You’ve probably heard of or encountered tabletop wargaming at least once in your life, whether it’s by playing it, knowing someone else who’s into it, seeing it online, or walking past a Games Workshop store. There’s a good chance you’ve seen or played one of the several Warhammer 40,000 videogames, of which Space Marine and Dawn of War II: Retribution are the most recent. This here article being uploaded into your face-inputs is going to tell you what it’s all about.
Tabletop wargaming has been around for a pretty long time. It may or may not surprise you to find out that it originally developed from games played to simulate actual war – a practice that goes back a couple of hundred years. One of the most influential games from the days of yore is known today as Kriegsspiel, invented by one Lieutenant von Reiswitz of the Prussian army in 1811. It, along with its contemporaries, made use of dice to simulate unpredictable battlefield circumstances, like the outcome of combat or fog of war. The impact of games like this on warfare was considerable, and they’ve turned the tide of battles or, occasionally, entire wars, including successes for the Prussians in the late 1800s.
Wargaming gradually evolved to become a recreational pursuit. H. G. Wells (yes, that H. G. Wells) published Little Wars in 1913, which added simple rules to the old art of playing with toy soldiers. Clubs and games slowly formed; the first miniatures produced using rubber moulds (which made them vastly more affordable) appeared in 1955. An explosion of popularity occurred in the 70s, and 1971’s Chainmail – a medieval-era wargame – included a fantasy supplement that eventually led to Dungeons & Dragons and the entire existence of RPGs, first pen-and-paper, then computerised. That’s right: if it wasn’t for Chainmail, there’d be no Skyrim. So there.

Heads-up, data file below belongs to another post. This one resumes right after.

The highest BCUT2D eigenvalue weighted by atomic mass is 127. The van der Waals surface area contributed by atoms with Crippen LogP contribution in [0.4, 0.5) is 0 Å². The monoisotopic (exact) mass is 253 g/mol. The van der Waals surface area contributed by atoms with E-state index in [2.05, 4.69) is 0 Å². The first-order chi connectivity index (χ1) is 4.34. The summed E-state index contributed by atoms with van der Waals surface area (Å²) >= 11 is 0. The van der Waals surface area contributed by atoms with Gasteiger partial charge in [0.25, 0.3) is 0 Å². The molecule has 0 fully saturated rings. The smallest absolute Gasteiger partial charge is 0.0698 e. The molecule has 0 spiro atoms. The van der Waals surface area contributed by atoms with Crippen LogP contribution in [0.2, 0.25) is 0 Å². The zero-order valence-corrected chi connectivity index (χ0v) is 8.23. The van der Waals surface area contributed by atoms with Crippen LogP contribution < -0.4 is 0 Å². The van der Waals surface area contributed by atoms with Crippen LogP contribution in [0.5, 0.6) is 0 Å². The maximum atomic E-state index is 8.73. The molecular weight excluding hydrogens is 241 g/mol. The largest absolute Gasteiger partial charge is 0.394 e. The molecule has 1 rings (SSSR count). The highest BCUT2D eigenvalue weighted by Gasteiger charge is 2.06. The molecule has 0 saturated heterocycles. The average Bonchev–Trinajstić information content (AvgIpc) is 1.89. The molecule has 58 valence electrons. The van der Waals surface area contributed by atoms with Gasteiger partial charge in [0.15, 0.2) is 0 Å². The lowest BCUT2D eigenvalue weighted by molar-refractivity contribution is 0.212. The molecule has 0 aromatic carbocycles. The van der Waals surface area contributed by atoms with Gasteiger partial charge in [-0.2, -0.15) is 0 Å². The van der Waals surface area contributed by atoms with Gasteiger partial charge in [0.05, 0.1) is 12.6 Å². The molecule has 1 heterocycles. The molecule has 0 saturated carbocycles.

Other sci-fi and fantasy games sprung up in the 70s, and led to the diversification of wargaming into two major camps – historical/realistic, and fictional. There are people who play both, of course, and the two sides generally exist harmoniously, but there’s a surprising amount of difference in the rulesets, and very few games seem to sit in between the two flavours (Stargrunt is the one exception I can think of).
Historical and modern wargames go for simulation first; they usually have very simple combat rules in exchange for much more involved morale and battlefield disruption rules. As with reality, units will not always receive or follow orders properly, will hide rather than get shot, and don’t vary that much except in the level of training and quality of equipment they have. Sci-fi and fantasy games, on the other hand, go for a very different feel. The mechanics are often designed to make a good (or fun) game first and be realistic second, and there are usually rules that allow for the possibility of Cool Stuff (like giant robots throwing other giant robots around in Warmachine). Suppression and fleeing are usually downplayed and left out in favour of magic missiles and laser cannons and the like.
Another difference is that realistic games don’t tend to come with miniatures. Companies such as Perry Miniatures make large numbers of cheap, generically usable historical figures from a variety of periods, and players will pick their own ruleset and have at it. Sci-fi rulesets usually have universes and storylines, and with that comes the need for specifically designed models to represent this setting’s particular brand of giant demon on the table, so companies like Games Workshop and Privateer Press supply both rules and miniatures, making and maintaining largely self-contained games for fun and profit.
So, now that you know the backstory, what’s it actually like? I’m a sci-fi gamer myself, so I’ll talk you through what I play, what I’ve seen, and what the experience of being a wargamer is all about, in the next part of this series, coming soon to a GigaGamers.com near you!